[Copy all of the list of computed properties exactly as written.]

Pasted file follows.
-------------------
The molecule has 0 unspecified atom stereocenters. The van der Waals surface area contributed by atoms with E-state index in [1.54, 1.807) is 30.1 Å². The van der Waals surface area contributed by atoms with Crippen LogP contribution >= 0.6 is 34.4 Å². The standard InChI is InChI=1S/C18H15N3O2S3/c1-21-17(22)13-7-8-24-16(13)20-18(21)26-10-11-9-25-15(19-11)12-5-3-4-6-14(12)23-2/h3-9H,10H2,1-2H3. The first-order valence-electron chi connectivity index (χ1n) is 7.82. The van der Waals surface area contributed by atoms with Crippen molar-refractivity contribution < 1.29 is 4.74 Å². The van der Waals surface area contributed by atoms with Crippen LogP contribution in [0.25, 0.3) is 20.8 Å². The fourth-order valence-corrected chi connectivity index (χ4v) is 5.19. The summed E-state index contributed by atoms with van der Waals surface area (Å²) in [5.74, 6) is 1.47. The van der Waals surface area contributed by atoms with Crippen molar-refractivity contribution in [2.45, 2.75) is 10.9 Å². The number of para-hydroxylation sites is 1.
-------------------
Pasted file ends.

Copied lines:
The molecule has 0 unspecified atom stereocenters. The van der Waals surface area contributed by atoms with E-state index in [1.54, 1.807) is 30.1 Å². The van der Waals surface area contributed by atoms with Crippen LogP contribution >= 0.6 is 34.4 Å². The standard InChI is InChI=1S/C18H15N3O2S3/c1-21-17(22)13-7-8-24-16(13)20-18(21)26-10-11-9-25-15(19-11)12-5-3-4-6-14(12)23-2/h3-9H,10H2,1-2H3. The first-order valence-electron chi connectivity index (χ1n) is 7.82. The van der Waals surface area contributed by atoms with Crippen molar-refractivity contribution < 1.29 is 4.74 Å². The van der Waals surface area contributed by atoms with Crippen LogP contribution in [0.25, 0.3) is 20.8 Å². The fourth-order valence-corrected chi connectivity index (χ4v) is 5.19. The summed E-state index contributed by atoms with van der Waals surface area (Å²) in [5.74, 6) is 1.47. The van der Waals surface area contributed by atoms with Crippen molar-refractivity contribution in [2.45, 2.75) is 10.9 Å². The number of para-hydroxylation sites is 1.